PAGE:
It is important that you and your caregivers are able to evaluate treatment options and to understand how cancer treatments are compared so that you can work with your healthcare team to make informed treatment choices. Understanding the goals of a specific therapy, as well as the risk and benefits it poses, will help you decide which treatment is most appropriate for your situation. Patients typically receive cancer treatment in order to cure the cancer, prolong the duration of their life or alleviate symptoms caused by the cancer and improve their quality of life. These potential benefits of treatment must be balanced against the risks of treatment. Some risks posed by various cancer treatments may include time away from family and friends, uncomfortable side effects of therapy and/or long-term complications or death.
The most common term used to describe the effectiveness of cancer treatment is remission. Remission means that the cancer has disappeared and can no longer be measured using existing technology. Oncologists use the terms partial and complete remission to describe partial or complete disappearance of cancer after treatment. A cancer cannot be cured if a remission is not obtained; however, a remission does not always ensure that a cancer is cured. The best ways to evaluate the benefits of treatment are to examine the duration of remission, survival, and disease-free survival (cure). Since it often takes many years to determine whether a new treatment is better than a previous treatment, remission rates may be useful for comparing therapies when patients have not been evaluated long enough to know whether the chance of cure or survival is improved.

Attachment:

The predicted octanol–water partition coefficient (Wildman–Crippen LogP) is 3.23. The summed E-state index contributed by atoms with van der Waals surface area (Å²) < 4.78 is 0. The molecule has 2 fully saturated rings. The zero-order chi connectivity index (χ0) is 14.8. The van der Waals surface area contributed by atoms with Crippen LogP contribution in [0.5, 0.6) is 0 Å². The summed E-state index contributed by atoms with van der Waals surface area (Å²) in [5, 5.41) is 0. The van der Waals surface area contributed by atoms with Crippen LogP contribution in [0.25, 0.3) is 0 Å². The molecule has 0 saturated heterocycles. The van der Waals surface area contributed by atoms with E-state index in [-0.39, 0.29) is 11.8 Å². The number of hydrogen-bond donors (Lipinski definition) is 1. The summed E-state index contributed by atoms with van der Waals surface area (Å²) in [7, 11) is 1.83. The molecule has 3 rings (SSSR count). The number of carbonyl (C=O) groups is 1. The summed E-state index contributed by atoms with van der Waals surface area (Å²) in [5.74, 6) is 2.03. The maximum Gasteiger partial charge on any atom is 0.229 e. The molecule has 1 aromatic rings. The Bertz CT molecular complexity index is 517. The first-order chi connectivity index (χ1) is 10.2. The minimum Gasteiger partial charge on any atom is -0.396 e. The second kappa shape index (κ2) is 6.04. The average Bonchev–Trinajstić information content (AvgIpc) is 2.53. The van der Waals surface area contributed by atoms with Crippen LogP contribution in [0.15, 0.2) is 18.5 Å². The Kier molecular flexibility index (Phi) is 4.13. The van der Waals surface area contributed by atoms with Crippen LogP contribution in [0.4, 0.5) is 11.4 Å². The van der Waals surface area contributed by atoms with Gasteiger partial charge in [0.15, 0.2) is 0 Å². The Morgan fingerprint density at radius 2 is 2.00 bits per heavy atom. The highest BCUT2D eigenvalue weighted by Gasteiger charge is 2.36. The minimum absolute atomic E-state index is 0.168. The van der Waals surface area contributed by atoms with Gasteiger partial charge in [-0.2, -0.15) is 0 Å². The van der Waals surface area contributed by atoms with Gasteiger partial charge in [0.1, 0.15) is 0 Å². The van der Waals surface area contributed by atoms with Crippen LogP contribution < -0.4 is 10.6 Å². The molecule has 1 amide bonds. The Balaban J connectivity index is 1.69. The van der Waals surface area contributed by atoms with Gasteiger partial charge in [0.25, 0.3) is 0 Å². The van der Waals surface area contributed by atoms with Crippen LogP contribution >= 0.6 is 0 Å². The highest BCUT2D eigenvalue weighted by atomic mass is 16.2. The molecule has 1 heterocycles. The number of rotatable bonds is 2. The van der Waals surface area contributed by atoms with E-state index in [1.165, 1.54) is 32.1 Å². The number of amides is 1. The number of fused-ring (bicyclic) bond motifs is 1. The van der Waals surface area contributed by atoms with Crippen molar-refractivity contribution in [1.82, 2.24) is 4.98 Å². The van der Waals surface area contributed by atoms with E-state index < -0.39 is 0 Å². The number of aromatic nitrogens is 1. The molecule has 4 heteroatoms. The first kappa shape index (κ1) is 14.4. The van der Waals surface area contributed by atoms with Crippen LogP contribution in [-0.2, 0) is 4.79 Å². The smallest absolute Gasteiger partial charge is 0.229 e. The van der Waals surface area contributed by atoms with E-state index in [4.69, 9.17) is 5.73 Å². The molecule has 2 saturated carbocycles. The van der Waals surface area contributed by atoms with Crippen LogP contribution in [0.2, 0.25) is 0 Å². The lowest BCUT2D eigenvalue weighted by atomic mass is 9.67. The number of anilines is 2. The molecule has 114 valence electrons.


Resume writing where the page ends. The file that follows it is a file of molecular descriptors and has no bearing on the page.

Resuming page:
Treatment of cancer is associated with risks. It is important that you evaluate the risks and benefits of treatment within the context of the overall goal of receiving cancer therapy.
Cancer treatment may be inconvenient, prolonged, or unavailable close to home. These are important considerations when evaluating treatment options, but not typically mentioned in medical journals reporting the results and benefits of new treatments.
Select your optimal treatment:
Cancer treatment varies depending upon your type of cancer, stage of cancer, and overall condition. Additionally, treatment options may vary depending on whether or not the goal of treatment is to cure the cancer, keep the cancer from spreading, or to relieve the symptoms caused by cancer. You and your physician will consider all of these factors as you work on selecting your optimal treatment.